Warm March causes frost damage in April

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In the middle of March, warm temperatures hit France, meaning the growing season started early in the vineyards. In some places, the budding began as early as the third week of March (e.g. cabernet franc in Chinon). In many areas, budding started two weeks earlier than in 2023.

But then came the setback.

In the second and third week of April, the temperature dropped to winter cold, with occasional sub-zero temperatures at night. The frost has killed young buds in some vineyards all over France, from the Loire down to Provence. The last week of April, I was in Champagne and the producers there had been crossing their fingers for the last few weeks. So far, they have been lucky, and Alexandre Penet at Champagne Penet-Chardonnet in Verzy now believes that the danger is over for Champagne. The temperature has started to rise again.

Some of the German vineyards have also suffered frost damage recently. Warm weather in March has caused many vineyards to be up to four weeks ahead of normal in their development.

Winegrowers employ a variety of strategies to safeguard against frost damage. Some use tall towers with large propellers to circulate the air in the vineyard. Others place heat sources, such as big candles, between the rows to raise the temperature. Sprinklers can also be installed to spray water, forming a protective layer of ice around the buds. Additionally, later winter pruning can be beneficial as it delays budding, potentially avoiding frost damage.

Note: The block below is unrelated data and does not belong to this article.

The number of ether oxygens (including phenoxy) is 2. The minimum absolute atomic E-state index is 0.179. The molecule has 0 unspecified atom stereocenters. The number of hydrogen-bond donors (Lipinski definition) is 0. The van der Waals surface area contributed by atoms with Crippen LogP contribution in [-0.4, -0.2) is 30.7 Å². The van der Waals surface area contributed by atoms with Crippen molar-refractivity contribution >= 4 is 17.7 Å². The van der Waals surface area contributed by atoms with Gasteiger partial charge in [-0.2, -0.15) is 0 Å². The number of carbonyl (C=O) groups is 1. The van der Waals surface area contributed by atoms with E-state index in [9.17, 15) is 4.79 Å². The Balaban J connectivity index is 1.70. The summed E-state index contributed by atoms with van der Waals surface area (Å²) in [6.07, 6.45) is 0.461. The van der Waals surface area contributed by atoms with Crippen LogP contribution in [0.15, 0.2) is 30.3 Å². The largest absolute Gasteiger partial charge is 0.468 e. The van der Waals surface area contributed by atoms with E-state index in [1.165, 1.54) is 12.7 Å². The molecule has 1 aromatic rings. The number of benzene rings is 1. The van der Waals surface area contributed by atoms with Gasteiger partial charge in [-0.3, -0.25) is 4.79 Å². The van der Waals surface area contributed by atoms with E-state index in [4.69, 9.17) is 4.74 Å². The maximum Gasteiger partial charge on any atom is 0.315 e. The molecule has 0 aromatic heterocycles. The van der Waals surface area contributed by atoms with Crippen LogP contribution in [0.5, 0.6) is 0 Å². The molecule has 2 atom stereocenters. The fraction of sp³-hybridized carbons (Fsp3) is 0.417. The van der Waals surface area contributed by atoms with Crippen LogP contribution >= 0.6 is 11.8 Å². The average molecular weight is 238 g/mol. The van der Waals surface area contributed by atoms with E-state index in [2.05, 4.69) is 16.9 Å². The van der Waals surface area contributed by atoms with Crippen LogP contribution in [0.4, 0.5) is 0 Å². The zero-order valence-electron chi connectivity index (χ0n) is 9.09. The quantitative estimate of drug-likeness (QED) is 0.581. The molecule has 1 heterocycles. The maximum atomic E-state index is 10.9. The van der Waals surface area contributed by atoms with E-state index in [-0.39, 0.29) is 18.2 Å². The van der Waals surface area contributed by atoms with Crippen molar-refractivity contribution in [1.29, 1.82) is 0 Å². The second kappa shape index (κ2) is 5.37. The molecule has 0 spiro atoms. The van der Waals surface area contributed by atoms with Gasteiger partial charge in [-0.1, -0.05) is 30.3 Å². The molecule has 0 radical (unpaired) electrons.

An anti-frost wind machine, propeller tower, of an old style, in a vineyard in Bordeaux
An anti-frost wind machine, propeller tower, of an old style, in a vineyard in Bordeaux, copyright BKWine Photography
Frost damaged vines in springtime
Frost-damaged vines in springtime, copyright BKWine Photography
Burning hay bale for frost protection in Burgundy
Burning hay bale for frost protection in Burgundy, copyright BKWine Photography

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